Review: “My home is not Copacabana” by Anna de Lima Fagerlind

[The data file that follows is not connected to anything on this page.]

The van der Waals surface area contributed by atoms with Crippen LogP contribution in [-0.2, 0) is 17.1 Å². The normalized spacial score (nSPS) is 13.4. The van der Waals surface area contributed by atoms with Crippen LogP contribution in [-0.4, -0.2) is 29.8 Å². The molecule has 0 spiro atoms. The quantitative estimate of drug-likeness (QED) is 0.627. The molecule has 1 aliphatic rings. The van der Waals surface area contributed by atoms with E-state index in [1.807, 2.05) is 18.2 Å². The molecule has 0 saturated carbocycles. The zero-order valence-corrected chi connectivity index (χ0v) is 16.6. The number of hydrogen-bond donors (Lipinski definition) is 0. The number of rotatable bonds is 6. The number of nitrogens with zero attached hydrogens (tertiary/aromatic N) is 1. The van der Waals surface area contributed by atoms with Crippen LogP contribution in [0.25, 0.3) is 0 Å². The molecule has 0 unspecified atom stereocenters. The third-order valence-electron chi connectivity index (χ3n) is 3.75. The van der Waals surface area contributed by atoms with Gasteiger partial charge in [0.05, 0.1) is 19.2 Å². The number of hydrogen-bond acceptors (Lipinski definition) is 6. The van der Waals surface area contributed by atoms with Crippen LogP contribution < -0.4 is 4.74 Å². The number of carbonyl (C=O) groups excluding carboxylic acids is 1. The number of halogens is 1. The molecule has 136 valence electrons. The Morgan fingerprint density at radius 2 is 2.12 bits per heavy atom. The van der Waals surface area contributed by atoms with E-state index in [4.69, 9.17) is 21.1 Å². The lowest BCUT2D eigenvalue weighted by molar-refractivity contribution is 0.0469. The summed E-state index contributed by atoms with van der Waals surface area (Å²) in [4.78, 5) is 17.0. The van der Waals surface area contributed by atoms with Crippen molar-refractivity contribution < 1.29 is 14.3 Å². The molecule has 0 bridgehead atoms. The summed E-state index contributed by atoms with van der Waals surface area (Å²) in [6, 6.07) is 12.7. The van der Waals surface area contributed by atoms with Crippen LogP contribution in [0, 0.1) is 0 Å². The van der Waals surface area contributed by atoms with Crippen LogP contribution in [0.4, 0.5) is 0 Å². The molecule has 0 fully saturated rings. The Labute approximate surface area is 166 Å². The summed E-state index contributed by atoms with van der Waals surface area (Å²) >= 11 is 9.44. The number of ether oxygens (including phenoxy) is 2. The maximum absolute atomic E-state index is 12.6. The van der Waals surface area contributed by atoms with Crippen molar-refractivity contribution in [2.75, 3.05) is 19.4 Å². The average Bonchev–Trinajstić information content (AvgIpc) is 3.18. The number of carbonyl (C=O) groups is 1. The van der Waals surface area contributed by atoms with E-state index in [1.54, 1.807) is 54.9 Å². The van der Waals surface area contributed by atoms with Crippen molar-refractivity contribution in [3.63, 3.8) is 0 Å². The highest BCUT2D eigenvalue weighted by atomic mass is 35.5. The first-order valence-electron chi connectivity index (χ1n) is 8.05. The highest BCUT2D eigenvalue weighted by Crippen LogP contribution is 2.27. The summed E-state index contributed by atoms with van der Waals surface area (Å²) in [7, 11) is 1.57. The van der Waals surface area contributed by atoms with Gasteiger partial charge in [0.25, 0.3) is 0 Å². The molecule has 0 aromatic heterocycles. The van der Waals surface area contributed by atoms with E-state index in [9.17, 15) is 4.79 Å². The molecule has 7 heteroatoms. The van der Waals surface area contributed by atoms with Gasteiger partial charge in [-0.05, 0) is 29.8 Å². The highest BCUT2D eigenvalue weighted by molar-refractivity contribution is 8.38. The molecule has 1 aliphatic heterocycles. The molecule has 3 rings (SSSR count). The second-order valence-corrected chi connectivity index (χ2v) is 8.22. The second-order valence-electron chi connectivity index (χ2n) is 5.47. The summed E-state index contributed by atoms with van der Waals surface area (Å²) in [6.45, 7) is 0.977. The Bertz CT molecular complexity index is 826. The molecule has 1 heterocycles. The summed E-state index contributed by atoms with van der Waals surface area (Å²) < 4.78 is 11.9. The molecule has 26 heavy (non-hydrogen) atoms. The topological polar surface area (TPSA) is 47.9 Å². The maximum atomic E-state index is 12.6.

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By playing a role in a Swedish movie, Toninho was lifted from the 1960 century out of poverty in Rio de Janeiro’s favelas and given a life he previously only dreamed of. But it happened at a price. In a completely poignant book, Anna de Lima Fagerlind portrays her father’s fate. Brazil has long served as a projection space for fantasies of the naturally sensual, a kind of paradise place where beauty is foundational and the sun always shines. The annual carnival in Rio appears as a kind of unbeatable hedonistic climax. Sweden’s relationship with Brazil is no exception. The country has for at least 200 years exerted a strong attraction on us, but the driving forces have shifted. Small turn of the century 1900 emigrated a few thousand Swedes. They fled poverty and were promised lucrative jobs in agriculture. For most people, the dream ended in misery and contemporary York poverty. Many died. About the same time as the military took control in the middle of the 1960 century, the cool, seductive tones of the new bossanova music style began to sweep across the world, including little Sweden. The Ipanema beach is forever burned into our minds by singer Astrud Gilberto’s collaboration with American jazz saxophonist Stan Getz.
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